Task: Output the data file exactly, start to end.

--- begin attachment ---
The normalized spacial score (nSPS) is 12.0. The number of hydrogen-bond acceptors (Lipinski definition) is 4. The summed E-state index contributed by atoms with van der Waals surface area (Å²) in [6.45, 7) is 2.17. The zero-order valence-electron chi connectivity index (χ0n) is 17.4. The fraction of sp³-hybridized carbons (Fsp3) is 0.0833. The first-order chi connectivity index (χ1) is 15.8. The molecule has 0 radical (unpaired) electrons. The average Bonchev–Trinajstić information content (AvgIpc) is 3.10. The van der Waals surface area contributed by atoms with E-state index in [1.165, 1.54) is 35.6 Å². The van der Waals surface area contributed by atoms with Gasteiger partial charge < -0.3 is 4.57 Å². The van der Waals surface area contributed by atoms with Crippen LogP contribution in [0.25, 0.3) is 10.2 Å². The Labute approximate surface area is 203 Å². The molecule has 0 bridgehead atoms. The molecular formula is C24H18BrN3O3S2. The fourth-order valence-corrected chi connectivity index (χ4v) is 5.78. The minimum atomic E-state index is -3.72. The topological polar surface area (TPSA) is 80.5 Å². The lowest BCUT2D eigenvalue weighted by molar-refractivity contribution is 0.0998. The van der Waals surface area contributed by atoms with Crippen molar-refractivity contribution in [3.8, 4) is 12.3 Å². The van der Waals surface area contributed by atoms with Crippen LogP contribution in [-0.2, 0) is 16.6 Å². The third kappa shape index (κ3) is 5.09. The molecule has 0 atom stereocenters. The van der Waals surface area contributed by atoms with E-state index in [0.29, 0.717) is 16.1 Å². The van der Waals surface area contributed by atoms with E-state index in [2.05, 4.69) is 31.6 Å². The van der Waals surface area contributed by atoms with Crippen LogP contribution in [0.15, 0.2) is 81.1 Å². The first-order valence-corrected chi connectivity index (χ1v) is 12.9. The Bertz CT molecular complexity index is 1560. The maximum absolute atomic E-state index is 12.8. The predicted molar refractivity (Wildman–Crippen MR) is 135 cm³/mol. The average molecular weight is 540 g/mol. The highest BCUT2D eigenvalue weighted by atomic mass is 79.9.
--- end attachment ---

The normalized spacial score (nSPS) is 12.0. The number of hydrogen-bond acceptors (Lipinski definition) is 4. The summed E-state index contributed by atoms with van der Waals surface area (Å²) in [6.45, 7) is 2.17. The zero-order valence-electron chi connectivity index (χ0n) is 17.4. The fraction of sp³-hybridized carbons (Fsp3) is 0.0833. The first-order chi connectivity index (χ1) is 15.8. The molecule has 0 radical (unpaired) electrons. The average Bonchev–Trinajstić information content (AvgIpc) is 3.10. The van der Waals surface area contributed by atoms with E-state index in [1.165, 1.54) is 35.6 Å². The van der Waals surface area contributed by atoms with Gasteiger partial charge < -0.3 is 4.57 Å². The van der Waals surface area contributed by atoms with Crippen LogP contribution in [0.25, 0.3) is 10.2 Å². The Labute approximate surface area is 203 Å². The molecule has 0 bridgehead atoms. The molecular formula is C24H18BrN3O3S2. The fourth-order valence-corrected chi connectivity index (χ4v) is 5.78. The minimum atomic E-state index is -3.72. The topological polar surface area (TPSA) is 80.5 Å². The lowest BCUT2D eigenvalue weighted by molar-refractivity contribution is 0.0998. The van der Waals surface area contributed by atoms with Crippen molar-refractivity contribution in [3.8, 4) is 12.3 Å². The van der Waals surface area contributed by atoms with Crippen LogP contribution in [-0.2, 0) is 16.6 Å². The third kappa shape index (κ3) is 5.09. The molecule has 0 atom stereocenters. The van der Waals surface area contributed by atoms with E-state index in [0.29, 0.717) is 16.1 Å². The van der Waals surface area contributed by atoms with E-state index in [2.05, 4.69) is 31.6 Å². The van der Waals surface area contributed by atoms with Crippen LogP contribution in [0.15, 0.2) is 81.1 Å². The first-order valence-corrected chi connectivity index (χ1v) is 12.9. The Bertz CT molecular complexity index is 1560. The maximum absolute atomic E-state index is 12.8. The predicted molar refractivity (Wildman–Crippen MR) is 135 cm³/mol. The average molecular weight is 540 g/mol. The highest BCUT2D eigenvalue weighted by atomic mass is 79.9.